The business case for cloud technology could not be clearer today. In recent months some of the reservations that organisations have harboured towards the cloud. Today, cloud technology has enabled wholesale remote working at a scale, that pre lockdown, would have been unfathomable.   
Recent months have put organisations’ business continuity plans to the test. As organisations now revisit their business continuity strategy and IT investment models for the future, their challenges and considerations will be different to what they were, even a few weeks ago.
Focus on ‘people first’
Predominantly, business continuity plans have been focussed on ensuring commercial operation during a crisis within the confines of a physical location – the office. While people have always been a key component of the plan, here on in, and perhaps for the first time, business continuity plans need to put staff on the top of the list in terms of importance due to the dispersed nature of the workforce. With flexible working no longer being a perk, attention needs to be paid to work culture, properly supported by a cloud environment.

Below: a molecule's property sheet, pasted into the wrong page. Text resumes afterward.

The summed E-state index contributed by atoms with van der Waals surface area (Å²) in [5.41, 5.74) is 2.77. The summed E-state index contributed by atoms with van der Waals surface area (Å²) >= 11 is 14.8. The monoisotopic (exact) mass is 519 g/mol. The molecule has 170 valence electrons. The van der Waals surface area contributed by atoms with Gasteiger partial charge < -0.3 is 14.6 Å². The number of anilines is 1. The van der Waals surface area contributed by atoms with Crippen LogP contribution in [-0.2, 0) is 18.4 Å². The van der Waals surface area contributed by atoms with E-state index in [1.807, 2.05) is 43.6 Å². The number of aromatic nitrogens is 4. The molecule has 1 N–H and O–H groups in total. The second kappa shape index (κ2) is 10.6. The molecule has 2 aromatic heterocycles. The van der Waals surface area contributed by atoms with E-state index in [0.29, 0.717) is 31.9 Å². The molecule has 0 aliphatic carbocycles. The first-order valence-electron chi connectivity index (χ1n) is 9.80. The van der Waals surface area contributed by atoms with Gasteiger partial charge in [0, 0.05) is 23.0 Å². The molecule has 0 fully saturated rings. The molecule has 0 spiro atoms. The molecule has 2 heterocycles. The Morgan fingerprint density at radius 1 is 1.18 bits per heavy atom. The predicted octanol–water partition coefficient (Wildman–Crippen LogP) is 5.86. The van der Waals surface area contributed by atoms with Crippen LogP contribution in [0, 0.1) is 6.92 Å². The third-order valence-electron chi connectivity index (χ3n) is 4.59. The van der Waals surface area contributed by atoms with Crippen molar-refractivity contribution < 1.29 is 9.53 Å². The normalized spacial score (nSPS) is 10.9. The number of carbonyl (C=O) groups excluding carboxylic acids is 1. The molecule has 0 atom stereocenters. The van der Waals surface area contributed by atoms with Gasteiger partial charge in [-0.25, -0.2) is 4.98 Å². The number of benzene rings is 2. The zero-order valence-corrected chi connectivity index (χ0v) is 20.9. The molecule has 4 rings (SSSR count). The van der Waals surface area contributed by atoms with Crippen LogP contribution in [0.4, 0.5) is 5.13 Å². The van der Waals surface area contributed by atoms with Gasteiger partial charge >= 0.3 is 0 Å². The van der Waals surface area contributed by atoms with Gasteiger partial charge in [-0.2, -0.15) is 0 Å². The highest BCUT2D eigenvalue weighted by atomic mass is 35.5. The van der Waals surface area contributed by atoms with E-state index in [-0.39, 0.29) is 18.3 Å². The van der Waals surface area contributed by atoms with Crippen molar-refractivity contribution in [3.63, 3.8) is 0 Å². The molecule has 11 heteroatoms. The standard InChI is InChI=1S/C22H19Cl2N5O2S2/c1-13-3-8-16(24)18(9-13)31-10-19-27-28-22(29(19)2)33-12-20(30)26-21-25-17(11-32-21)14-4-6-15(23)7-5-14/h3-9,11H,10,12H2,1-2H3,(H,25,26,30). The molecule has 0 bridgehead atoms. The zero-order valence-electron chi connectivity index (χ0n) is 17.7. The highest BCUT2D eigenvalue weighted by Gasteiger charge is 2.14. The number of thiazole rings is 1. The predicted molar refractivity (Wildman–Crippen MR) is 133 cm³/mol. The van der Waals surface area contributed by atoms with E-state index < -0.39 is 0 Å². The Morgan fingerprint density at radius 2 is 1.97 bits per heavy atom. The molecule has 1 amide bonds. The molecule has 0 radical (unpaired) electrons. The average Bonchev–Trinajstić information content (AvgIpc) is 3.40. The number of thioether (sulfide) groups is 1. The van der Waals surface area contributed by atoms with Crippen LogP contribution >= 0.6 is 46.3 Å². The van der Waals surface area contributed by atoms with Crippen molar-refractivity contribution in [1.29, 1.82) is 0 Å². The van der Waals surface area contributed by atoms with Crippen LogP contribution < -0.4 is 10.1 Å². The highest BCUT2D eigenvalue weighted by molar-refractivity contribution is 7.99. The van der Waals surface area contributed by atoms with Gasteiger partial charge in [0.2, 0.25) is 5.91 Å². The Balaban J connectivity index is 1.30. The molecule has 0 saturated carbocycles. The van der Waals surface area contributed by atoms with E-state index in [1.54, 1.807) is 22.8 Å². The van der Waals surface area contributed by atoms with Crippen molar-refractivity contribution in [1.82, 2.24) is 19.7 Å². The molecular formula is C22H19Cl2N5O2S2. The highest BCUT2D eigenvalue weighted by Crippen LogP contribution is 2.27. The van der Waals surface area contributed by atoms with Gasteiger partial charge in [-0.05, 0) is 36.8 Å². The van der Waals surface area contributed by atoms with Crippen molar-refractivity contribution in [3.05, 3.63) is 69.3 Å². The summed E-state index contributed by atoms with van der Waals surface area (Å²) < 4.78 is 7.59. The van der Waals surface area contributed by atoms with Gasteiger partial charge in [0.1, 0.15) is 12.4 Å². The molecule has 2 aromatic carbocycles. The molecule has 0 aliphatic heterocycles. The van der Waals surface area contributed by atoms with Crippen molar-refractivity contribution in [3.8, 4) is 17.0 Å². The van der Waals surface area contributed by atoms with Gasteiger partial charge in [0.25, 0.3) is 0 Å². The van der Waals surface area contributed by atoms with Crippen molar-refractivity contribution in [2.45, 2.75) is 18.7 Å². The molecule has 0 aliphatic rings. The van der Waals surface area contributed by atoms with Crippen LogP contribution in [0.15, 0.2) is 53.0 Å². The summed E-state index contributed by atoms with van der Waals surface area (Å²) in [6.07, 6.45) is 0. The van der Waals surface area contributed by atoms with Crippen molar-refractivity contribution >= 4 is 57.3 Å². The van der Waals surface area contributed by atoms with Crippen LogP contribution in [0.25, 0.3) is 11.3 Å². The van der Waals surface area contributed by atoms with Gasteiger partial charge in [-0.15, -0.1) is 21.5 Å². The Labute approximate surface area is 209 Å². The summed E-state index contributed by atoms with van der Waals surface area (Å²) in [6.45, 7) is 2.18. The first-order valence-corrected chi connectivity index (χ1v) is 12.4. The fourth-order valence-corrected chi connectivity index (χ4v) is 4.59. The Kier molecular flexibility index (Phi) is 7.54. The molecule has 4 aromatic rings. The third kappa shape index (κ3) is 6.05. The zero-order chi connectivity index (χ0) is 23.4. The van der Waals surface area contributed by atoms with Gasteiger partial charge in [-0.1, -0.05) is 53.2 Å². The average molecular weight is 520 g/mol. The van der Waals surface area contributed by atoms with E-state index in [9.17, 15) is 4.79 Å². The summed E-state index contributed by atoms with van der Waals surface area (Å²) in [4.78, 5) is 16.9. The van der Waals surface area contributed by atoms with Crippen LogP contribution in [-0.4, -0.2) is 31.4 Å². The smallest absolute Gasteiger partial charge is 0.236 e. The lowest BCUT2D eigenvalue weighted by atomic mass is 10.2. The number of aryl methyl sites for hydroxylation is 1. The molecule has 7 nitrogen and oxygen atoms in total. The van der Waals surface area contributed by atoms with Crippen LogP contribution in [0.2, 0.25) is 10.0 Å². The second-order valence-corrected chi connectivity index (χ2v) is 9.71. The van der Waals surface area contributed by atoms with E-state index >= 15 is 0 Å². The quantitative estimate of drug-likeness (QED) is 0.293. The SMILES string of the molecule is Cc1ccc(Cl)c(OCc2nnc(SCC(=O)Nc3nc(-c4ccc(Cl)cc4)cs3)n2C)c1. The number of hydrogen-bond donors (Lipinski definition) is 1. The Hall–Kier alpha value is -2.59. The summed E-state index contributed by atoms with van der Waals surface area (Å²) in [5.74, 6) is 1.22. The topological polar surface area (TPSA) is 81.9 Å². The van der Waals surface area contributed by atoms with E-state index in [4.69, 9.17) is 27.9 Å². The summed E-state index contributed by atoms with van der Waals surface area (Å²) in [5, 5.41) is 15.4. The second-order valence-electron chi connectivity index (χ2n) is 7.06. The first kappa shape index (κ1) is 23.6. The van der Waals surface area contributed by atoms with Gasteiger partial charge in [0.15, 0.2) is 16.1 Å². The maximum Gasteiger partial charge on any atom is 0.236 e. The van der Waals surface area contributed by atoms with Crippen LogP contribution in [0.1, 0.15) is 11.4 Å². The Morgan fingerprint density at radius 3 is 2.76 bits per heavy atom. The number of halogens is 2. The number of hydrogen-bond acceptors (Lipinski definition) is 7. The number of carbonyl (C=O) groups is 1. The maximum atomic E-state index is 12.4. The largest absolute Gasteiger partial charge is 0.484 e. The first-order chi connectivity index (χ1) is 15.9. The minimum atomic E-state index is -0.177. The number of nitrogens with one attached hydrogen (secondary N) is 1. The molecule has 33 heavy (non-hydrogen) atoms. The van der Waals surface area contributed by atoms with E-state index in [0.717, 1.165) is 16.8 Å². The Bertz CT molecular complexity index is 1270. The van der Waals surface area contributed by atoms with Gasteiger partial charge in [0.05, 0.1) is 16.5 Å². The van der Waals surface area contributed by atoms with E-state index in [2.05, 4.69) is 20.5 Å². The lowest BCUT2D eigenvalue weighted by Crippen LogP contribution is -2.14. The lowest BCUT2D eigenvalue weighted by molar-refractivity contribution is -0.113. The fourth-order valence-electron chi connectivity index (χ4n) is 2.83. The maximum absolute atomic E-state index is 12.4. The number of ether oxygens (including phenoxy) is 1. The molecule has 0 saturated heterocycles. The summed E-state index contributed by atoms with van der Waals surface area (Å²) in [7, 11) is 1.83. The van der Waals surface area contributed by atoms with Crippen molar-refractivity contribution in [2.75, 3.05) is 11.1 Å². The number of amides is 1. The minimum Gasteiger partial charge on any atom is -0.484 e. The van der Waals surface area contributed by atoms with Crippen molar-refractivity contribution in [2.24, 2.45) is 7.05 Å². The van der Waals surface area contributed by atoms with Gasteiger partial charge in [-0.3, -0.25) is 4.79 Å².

Risk considerations from a staff perspective will change too. At a base level, typically staff safety and risk mitigation has centred around physical events such as a fire. But how do organisations ensure staff safety and their availability during a black swan event with wholesale remote working?  And what role will IT play in such a scenario?
Technology alignment with working practices
Organisations need to revisit their technology infrastructure to align it with new working practices. While digital transformation initiatives are underway in most organisations, these programmes need re-examining holistically. For example, to ensure easy, intuitive, and yet secure access to business information, centralised, policy-driven, and cloud-based repositories for document and email management become essential for a dispersed workforce. Not all organisations deploy such systems today,

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